As Angolan leader Jose Eduardo Dos Santos wooed President Jacob Zuma this week, some South African companies are furious at having been fleeced out of cash by doing business with the oil-rich country.
Business Times has affidavits filed by JSE-listed transport company Super Group that accuse relatives of Dos Santos’ political elite of conning it out of 33.1m.
This compounds fraud experienced by companies such as Group 5 in Angola, and leaves a question mark over whether they should be seduced by promises of Angolan profit, if contracts can’t be honoured.
In Super Group’s case, the son of General Helder Vieira Dias (known as Kopelipa), head of Angolan counterintelligence and military advisor to Dos Santos, has been named as the mastermind of a plot to steal 448 vehicles, worth north of R250-million.
Super Group has laid charges with the police and has met with Interpol to get an international arrest warrant issued for Kopelipa’s son, Kopelipa Vieira Dias Jr, and his business partner Pedro Spinola.
This stems from a July 2007 deal for Super Group to sell trucks to Angola’s government through Luanda-based Imporchoice. Kopelipa Jr was chief executive of Imporchoice, while Spinola got a 24% commission for brokering the deal.
While Super Group was initially paid for delivering 30 trucks, it wasn’t so lucky when it delivered another 350 by boat from China, supposedly for General Kopelipa’s “National Reconstruction Office”. Another 98 vehicles arrived later by land.
In an affidavit to police, Super Group’s directors say Kopelipa Jr and Spinola spun a “web of lies and broken promises” to “steal” vehicles. This left Super Group out of pocket to the tune of 33.1-million.
The affidavit also details how documents were forged. On November 7, Kopelipa Jr admitted he owed the money and e-mailed from his holiday home in Portugal saying he was ‘‘sending the first of several payments”. He attached a bank transfer document supposedly confirming that 5.4-million had been wired to Super Group. But this turned out to be a crude forgery.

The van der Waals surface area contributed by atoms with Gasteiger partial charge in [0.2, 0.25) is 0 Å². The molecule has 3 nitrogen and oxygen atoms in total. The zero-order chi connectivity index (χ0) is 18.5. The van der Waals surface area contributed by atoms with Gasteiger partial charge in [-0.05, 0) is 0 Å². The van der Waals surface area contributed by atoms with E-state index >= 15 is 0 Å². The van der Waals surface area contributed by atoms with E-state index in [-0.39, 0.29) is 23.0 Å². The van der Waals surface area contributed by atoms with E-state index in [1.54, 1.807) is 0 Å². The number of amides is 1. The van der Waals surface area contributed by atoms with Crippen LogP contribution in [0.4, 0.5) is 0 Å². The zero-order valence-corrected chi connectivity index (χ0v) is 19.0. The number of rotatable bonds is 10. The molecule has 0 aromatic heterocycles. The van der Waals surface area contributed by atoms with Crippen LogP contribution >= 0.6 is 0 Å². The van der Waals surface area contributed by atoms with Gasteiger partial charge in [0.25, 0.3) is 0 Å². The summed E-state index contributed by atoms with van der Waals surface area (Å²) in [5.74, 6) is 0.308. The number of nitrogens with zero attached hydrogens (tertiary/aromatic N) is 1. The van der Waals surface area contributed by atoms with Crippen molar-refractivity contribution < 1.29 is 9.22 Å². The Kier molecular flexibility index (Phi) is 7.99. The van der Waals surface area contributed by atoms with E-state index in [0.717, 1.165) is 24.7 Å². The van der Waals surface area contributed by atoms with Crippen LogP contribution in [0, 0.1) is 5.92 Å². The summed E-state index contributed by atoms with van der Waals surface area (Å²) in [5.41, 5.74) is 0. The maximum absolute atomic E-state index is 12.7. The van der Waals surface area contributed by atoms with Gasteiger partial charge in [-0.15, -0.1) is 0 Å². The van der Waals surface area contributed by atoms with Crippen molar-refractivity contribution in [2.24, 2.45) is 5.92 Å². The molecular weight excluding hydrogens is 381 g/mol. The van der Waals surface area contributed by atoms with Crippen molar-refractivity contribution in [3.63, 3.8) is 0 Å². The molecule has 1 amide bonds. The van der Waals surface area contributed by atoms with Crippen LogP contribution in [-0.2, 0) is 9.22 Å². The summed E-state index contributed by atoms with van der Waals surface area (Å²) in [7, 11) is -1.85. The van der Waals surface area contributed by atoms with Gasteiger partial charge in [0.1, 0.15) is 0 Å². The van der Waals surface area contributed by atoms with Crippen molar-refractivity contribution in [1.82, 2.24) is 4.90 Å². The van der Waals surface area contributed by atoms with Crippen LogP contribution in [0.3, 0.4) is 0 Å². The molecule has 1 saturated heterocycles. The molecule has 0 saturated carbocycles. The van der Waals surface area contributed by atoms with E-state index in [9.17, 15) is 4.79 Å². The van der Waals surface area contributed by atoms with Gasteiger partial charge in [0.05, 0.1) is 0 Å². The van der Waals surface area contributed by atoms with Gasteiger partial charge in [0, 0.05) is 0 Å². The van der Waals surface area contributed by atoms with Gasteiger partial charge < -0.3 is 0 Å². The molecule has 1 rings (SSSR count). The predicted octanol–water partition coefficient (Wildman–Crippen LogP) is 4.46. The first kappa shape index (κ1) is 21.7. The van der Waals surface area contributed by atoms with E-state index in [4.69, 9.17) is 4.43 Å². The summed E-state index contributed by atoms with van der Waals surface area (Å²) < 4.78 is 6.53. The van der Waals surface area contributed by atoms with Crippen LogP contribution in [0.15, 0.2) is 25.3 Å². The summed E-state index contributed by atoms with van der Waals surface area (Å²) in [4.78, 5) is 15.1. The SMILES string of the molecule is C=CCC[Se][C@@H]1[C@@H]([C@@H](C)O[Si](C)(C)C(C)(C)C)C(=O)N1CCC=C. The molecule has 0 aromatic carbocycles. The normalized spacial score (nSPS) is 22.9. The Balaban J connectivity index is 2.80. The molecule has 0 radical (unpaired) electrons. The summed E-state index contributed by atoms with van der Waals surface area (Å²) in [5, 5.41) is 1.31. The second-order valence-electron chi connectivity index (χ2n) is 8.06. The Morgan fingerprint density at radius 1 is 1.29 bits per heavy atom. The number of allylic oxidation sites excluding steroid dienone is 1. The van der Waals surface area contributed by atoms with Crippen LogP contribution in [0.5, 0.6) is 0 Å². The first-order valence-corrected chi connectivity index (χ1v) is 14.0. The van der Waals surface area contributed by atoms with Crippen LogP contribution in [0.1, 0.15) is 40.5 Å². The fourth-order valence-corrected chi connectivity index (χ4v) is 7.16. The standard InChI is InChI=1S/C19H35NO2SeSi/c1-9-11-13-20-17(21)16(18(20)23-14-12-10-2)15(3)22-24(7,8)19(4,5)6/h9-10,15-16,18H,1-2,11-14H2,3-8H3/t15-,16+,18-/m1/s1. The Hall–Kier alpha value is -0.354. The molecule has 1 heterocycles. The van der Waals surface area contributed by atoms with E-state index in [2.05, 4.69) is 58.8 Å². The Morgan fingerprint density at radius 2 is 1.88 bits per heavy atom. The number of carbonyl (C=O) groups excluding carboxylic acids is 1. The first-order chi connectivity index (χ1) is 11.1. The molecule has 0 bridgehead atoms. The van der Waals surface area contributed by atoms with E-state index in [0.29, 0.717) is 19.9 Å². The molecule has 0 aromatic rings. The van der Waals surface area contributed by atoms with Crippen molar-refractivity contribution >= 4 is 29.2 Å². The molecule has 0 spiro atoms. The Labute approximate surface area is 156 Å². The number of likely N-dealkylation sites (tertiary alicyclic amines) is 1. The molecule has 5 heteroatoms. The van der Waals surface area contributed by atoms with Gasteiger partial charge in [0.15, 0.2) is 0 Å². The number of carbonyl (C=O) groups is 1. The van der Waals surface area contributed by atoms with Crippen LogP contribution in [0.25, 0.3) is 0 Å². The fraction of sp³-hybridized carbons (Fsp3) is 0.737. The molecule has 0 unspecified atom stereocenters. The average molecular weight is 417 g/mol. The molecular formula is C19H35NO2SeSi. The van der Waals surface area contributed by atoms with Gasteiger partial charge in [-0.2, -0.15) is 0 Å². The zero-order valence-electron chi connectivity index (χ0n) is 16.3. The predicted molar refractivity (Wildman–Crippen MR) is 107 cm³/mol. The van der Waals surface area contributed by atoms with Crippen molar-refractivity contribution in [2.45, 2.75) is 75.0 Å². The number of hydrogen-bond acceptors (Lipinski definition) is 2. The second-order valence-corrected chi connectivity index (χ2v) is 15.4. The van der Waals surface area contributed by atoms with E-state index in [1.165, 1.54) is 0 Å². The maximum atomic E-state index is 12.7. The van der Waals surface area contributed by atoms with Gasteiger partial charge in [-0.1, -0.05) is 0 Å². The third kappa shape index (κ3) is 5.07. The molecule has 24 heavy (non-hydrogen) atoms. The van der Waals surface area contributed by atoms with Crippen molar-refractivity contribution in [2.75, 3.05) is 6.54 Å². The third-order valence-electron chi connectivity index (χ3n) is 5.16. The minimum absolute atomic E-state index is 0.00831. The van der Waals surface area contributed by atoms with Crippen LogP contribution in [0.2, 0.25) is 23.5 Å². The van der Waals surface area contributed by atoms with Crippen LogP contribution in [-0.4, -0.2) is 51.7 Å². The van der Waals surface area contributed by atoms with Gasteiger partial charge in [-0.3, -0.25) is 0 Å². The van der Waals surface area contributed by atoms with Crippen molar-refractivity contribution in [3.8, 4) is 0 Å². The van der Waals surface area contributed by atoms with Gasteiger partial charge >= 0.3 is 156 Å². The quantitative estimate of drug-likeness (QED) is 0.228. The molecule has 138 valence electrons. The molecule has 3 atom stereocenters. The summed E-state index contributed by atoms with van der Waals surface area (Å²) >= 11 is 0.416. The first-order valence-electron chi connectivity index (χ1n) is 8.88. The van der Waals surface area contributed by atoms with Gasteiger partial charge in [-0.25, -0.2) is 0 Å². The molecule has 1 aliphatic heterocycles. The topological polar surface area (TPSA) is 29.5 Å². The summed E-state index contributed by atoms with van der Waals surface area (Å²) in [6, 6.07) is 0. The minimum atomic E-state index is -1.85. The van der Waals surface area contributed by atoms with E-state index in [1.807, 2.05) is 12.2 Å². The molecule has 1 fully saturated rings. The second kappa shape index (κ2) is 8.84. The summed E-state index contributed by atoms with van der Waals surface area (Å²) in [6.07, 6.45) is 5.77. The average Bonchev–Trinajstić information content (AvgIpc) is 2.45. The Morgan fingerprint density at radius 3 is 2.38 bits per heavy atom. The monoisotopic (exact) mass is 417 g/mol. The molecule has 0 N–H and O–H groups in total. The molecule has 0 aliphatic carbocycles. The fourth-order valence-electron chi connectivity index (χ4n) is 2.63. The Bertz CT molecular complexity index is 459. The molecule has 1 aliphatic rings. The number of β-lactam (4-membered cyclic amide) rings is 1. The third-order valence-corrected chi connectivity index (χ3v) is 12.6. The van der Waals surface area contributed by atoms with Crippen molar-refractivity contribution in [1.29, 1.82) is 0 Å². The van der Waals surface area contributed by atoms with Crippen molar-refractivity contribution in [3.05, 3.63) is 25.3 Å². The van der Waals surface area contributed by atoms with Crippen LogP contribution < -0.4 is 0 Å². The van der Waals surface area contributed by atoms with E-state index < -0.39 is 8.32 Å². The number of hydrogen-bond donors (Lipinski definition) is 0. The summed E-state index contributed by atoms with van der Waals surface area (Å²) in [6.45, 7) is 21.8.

One Super Group director told Business Times: “We realised this document wasn’t legitimate, partly because it was dated November 31st, and November in fact has only 30 days”.
After a row, Kopelipa Jr washed his hands of the mess on November 21 by selling Imporchoice to Spinola.
In his statement, Super Group’s former CEO Larry Lipschitz says there is proof that Imporchoice was paid 8,7-million for vehicles by Brazilian firm Odebrecht. Yet Super Group didn’t see a cent. “Neither Kopelipa Jr, Spinola or Imporchoice intended to pay (us),” he says.
However, Spinola denies ‘‘robbing” Super Group. He says Super Group lied to ‘‘cover their tracks” and detract attention from its other financial problems.
“Trucks were delivered to Angola by Super Group, but the wrong trucks were delivered. We wanted Power Star trucks, but the trucks they delivered were of inferior quality. The clients were prepared to take the trucks as long as modifications were made, but this wasn’t done,” he says.
He says payment was then stopped.